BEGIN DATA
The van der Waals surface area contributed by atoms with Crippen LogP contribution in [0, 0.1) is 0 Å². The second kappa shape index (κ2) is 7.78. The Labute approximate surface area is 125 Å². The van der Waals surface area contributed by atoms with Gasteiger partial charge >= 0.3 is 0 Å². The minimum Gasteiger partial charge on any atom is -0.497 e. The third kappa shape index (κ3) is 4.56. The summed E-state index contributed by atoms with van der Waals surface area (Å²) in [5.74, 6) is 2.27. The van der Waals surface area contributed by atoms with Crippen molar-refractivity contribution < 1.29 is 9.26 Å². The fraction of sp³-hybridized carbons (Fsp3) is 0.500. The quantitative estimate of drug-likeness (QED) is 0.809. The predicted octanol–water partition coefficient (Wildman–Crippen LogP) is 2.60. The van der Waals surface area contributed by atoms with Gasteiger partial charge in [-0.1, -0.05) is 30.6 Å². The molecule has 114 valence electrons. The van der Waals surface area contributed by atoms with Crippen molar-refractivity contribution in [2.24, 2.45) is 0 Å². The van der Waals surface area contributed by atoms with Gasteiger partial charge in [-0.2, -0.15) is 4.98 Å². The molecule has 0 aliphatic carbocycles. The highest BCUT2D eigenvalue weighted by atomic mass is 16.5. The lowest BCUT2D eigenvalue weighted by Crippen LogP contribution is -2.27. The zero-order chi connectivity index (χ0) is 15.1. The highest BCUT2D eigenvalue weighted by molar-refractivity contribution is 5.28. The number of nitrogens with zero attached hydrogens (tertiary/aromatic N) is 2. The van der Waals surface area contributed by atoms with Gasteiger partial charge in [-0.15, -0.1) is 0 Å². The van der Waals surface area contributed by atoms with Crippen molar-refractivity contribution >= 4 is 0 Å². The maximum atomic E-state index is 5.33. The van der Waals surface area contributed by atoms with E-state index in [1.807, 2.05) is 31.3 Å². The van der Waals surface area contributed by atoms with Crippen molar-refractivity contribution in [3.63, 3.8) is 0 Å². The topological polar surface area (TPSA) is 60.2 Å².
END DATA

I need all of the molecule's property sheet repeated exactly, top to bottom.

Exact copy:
The van der Waals surface area contributed by atoms with Crippen LogP contribution in [0, 0.1) is 0 Å². The second kappa shape index (κ2) is 7.78. The Labute approximate surface area is 125 Å². The van der Waals surface area contributed by atoms with Gasteiger partial charge >= 0.3 is 0 Å². The minimum Gasteiger partial charge on any atom is -0.497 e. The third kappa shape index (κ3) is 4.56. The summed E-state index contributed by atoms with van der Waals surface area (Å²) in [5.74, 6) is 2.27. The van der Waals surface area contributed by atoms with Crippen molar-refractivity contribution < 1.29 is 9.26 Å². The fraction of sp³-hybridized carbons (Fsp3) is 0.500. The quantitative estimate of drug-likeness (QED) is 0.809. The predicted octanol–water partition coefficient (Wildman–Crippen LogP) is 2.60. The van der Waals surface area contributed by atoms with Gasteiger partial charge in [-0.1, -0.05) is 30.6 Å². The molecule has 114 valence electrons. The van der Waals surface area contributed by atoms with Crippen molar-refractivity contribution in [2.24, 2.45) is 0 Å². The van der Waals surface area contributed by atoms with Gasteiger partial charge in [-0.2, -0.15) is 4.98 Å². The molecule has 0 aliphatic carbocycles. The highest BCUT2D eigenvalue weighted by atomic mass is 16.5. The lowest BCUT2D eigenvalue weighted by Crippen LogP contribution is -2.27. The zero-order chi connectivity index (χ0) is 15.1. The highest BCUT2D eigenvalue weighted by molar-refractivity contribution is 5.28. The number of nitrogens with zero attached hydrogens (tertiary/aromatic N) is 2. The van der Waals surface area contributed by atoms with Gasteiger partial charge in [-0.15, -0.1) is 0 Å². The van der Waals surface area contributed by atoms with Crippen molar-refractivity contribution >= 4 is 0 Å². The maximum atomic E-state index is 5.33. The van der Waals surface area contributed by atoms with E-state index in [1.807, 2.05) is 31.3 Å². The van der Waals surface area contributed by atoms with Crippen molar-refractivity contribution in [3.63, 3.8) is 0 Å². The topological polar surface area (TPSA) is 60.2 Å².